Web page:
The writers block[edit | edit source]
Everybody experiences the writers block. There a lot of ideas roaming you head and they are just not getting down on that blank piece of paper as they should.
A mind map is a very useful tool to structure the roaming thoughts and bring a system in the chaos.
One trick the supervisor can do is a 'deadline by surprise'. On the day you have arranged a meeting about something, find out if the student has some time before, and then demand that they in the meeting which is just in a few hours present you with the best they can for the thing they are stuck on -its should not be perfect in any way, but its should be all they can do in the time available, and they should not work on anything else than that. This immediate surprise deadline often makes them write something quite useful, and you have the meeting to discuss it, after which they have a starting point and precise things to improve in the draft based on your discussion. Its often works surprisingly well.
The disposition[edit | edit source]
If they have to deliver a final report, its a good idea to demand a disposition and introductory chapter at the very beginning of the project. This will make the student think about the task and write it down.
Whats going to happen after my study[edit | edit source]
Often students get disillusioned by not knowing what they are going to do after their study. Ask them about their plans and hopes - and find out if theres a problem in this that makes them loose focus from the present project they are in.
The self-imposed high-achiever block[edit | edit source]
A lot of students meet the self-imposed high-achiever block (well, most people writing on anything seem to meet it at some point). Wanting to do well, they set unrealistic hopes for what their project and report should encompass. A 1 year masters project will never be able to deliver as much material as a 4 year PhD project and it should not. Trying to extend the masters project beyond the natural length of it by various dispensations simply to gain time to 'make it perfect' is often not a good idea. The aim must largely be to complete the project in the designated time, and the supervisor should emphasize that and make sure the student understand the expectations the institution and teachers have to them!
A typical course of a student project[edit | edit source]
The typical planned steps the typical activity the typical problem and the hard solution
|Introduction, getting an overview||What am I doing here - wheres the bottles, the pens, the paper, the toilet and why doesn't my PC work?||Often unnecessary long time is spent on settling in because a proper introduction is not given||Of course we must learn to stand on our own legs, but suitable support will increase the learning|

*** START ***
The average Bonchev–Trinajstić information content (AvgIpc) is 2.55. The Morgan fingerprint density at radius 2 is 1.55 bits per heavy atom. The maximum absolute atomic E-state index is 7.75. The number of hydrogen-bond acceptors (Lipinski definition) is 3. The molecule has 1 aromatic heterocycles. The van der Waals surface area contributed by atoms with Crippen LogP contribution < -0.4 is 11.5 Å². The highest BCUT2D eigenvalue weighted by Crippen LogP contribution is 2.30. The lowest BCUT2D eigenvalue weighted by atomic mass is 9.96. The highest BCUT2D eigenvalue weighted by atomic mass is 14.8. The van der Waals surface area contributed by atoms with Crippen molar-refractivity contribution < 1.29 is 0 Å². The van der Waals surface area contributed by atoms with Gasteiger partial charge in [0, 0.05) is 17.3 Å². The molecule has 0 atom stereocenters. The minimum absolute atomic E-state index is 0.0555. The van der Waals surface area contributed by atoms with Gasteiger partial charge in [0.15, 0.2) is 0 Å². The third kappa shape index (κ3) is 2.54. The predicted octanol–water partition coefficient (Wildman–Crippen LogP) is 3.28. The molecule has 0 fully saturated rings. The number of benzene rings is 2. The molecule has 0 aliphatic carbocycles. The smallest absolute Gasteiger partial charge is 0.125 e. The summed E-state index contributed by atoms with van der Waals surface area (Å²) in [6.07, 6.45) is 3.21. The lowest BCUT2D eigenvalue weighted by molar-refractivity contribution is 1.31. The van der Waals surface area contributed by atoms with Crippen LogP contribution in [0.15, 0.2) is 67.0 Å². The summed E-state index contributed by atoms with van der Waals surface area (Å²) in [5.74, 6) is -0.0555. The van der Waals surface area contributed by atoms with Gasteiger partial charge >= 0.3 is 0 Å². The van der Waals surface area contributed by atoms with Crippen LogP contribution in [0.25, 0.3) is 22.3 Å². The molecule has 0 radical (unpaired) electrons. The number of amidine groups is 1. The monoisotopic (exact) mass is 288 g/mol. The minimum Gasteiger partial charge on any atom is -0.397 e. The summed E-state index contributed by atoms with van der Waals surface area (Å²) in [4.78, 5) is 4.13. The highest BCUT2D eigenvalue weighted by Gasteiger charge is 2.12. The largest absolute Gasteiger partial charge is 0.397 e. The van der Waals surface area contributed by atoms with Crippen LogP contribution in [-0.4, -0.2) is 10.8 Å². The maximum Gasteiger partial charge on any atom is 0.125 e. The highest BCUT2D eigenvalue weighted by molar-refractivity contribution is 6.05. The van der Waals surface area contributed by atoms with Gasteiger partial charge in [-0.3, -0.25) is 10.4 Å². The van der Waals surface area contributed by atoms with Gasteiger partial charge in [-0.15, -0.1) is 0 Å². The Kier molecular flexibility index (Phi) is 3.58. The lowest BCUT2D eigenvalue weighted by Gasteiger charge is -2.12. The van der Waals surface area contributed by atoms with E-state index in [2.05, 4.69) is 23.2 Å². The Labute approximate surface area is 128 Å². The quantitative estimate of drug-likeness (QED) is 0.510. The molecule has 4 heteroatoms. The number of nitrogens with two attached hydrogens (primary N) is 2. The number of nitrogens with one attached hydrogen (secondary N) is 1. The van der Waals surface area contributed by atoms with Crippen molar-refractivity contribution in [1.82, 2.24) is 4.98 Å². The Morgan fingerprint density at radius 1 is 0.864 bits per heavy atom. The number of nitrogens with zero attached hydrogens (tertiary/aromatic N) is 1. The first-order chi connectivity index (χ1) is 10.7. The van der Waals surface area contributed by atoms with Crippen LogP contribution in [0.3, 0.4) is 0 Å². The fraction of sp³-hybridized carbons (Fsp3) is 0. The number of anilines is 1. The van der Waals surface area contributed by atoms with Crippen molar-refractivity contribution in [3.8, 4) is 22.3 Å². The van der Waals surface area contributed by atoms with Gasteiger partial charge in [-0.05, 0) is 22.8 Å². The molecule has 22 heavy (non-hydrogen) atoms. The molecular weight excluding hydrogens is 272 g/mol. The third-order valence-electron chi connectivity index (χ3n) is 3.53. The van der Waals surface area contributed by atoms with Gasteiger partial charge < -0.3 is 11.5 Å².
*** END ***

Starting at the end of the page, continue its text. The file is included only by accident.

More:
|Starting the planned activities and studies||Often actions are made with little theoretical foundation||Its a kind of catch 22 - you need to have practical experience to know what you're dealing with and you need to have theoretical knowledge to deal with it well.||Often people end up making a lot of results that later are useless because some important factor was not under control. Take a simple test case and go all the way through it to ensure everything is under control and well understood|
|Start writing report||The supervisor asks for disposition, the student find lots of other things to do||This can last very long and without the disposition, the student does not know what it is that will have to be delivered in the end and is likely to use time non-optimally.||Sometimes its needed to trick the student to make it - 'deadline by surprise' works well :-)|
|Writing report||At some point the deadline comes close enough for the student to start writing -all depending on individual personality.||This is the hard time where the student realizes the many things that were overlooked during the investigation, because now they are building up an overview of the project and background.||Often further studies are needed to bring the results home and a lot of literature studies to see how others deal with it. Emphasize this to the student in the beginning of the project and help them to do the literature study during the project!|
|Finalizing the report||Late night work and just before or slightly after deadline submission.||This is where overviews are built and conclusions made, hard work and tough decisions, probably some final investigations to check up if it really holds etc.||The best results are normally made at the very end and in a rush. Make sure there is time in their project plan to catch up on things. If the supervisor sets what seems to be unfair early deadlines for a draft version of the report to a preview and feedback session, chances are much higher that the student will have time to both learn from the feedback and do the suggested changes and also have time to improve on analysis and even do further investigations if required to bring the results home.|
Coaching[edit | edit source]
To help students, a supervisor or teacher can often find many useful techniques that are normally used for w:Coaching. To do personal coaching is not mentoring because you are not really giving advice. Personal coaching is focused on listening to the person and asking exploring questions that help the person to formulate and explain their situation. Just as making students take ownership of their own projects is very healthy for their learning process and motivation, the importance of asking questions until people make their own explanation and realization of what it is they want, seem to give more satisfying results than simply playing the role of mentor who knows better and tells them what to do with their life.
The tricky part of being a personal coach is to avoid imposing your own point of view on the person in front of you - and you will often fell that when you try to do so, the person will object to it somehow.